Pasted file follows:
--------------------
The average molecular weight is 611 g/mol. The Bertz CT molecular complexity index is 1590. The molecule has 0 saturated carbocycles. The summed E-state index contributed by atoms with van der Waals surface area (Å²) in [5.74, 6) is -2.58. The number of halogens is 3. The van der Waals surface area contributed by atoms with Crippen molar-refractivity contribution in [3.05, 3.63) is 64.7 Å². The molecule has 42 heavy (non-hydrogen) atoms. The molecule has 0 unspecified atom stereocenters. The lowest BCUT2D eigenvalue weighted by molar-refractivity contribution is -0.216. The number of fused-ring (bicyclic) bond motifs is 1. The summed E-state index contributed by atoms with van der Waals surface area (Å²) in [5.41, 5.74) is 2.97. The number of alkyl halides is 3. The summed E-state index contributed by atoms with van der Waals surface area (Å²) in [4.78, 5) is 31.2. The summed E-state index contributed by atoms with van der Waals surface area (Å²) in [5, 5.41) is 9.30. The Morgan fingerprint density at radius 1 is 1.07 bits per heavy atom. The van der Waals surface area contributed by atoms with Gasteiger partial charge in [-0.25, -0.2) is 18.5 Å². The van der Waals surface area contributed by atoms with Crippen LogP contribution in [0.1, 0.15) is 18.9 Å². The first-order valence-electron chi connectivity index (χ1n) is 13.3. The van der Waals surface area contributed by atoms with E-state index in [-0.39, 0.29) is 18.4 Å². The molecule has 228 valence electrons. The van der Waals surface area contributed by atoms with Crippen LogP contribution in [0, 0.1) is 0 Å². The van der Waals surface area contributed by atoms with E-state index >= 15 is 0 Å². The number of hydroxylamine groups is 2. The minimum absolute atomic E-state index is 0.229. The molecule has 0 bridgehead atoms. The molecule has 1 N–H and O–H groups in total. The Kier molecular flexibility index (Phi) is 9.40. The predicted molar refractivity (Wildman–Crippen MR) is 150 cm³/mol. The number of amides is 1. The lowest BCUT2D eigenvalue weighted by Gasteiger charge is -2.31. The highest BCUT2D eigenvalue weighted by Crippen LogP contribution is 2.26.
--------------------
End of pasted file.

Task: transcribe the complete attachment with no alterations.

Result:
The average molecular weight is 611 g/mol. The Bertz CT molecular complexity index is 1590. The molecule has 0 saturated carbocycles. The summed E-state index contributed by atoms with van der Waals surface area (Å²) in [5.74, 6) is -2.58. The number of halogens is 3. The van der Waals surface area contributed by atoms with Crippen molar-refractivity contribution in [3.05, 3.63) is 64.7 Å². The molecule has 42 heavy (non-hydrogen) atoms. The molecule has 0 unspecified atom stereocenters. The lowest BCUT2D eigenvalue weighted by molar-refractivity contribution is -0.216. The number of fused-ring (bicyclic) bond motifs is 1. The summed E-state index contributed by atoms with van der Waals surface area (Å²) in [5.41, 5.74) is 2.97. The number of alkyl halides is 3. The summed E-state index contributed by atoms with van der Waals surface area (Å²) in [4.78, 5) is 31.2. The summed E-state index contributed by atoms with van der Waals surface area (Å²) in [5, 5.41) is 9.30. The Morgan fingerprint density at radius 1 is 1.07 bits per heavy atom. The van der Waals surface area contributed by atoms with Gasteiger partial charge in [-0.25, -0.2) is 18.5 Å². The van der Waals surface area contributed by atoms with Crippen LogP contribution in [0.1, 0.15) is 18.9 Å². The first-order valence-electron chi connectivity index (χ1n) is 13.3. The van der Waals surface area contributed by atoms with E-state index in [-0.39, 0.29) is 18.4 Å². The molecule has 228 valence electrons. The van der Waals surface area contributed by atoms with Crippen LogP contribution in [0, 0.1) is 0 Å². The van der Waals surface area contributed by atoms with E-state index >= 15 is 0 Å². The number of hydroxylamine groups is 2. The minimum absolute atomic E-state index is 0.229. The molecule has 0 bridgehead atoms. The molecule has 1 N–H and O–H groups in total. The Kier molecular flexibility index (Phi) is 9.40. The predicted molar refractivity (Wildman–Crippen MR) is 150 cm³/mol. The number of amides is 1. The lowest BCUT2D eigenvalue weighted by Gasteiger charge is -2.31. The highest BCUT2D eigenvalue weighted by Crippen LogP contribution is 2.26.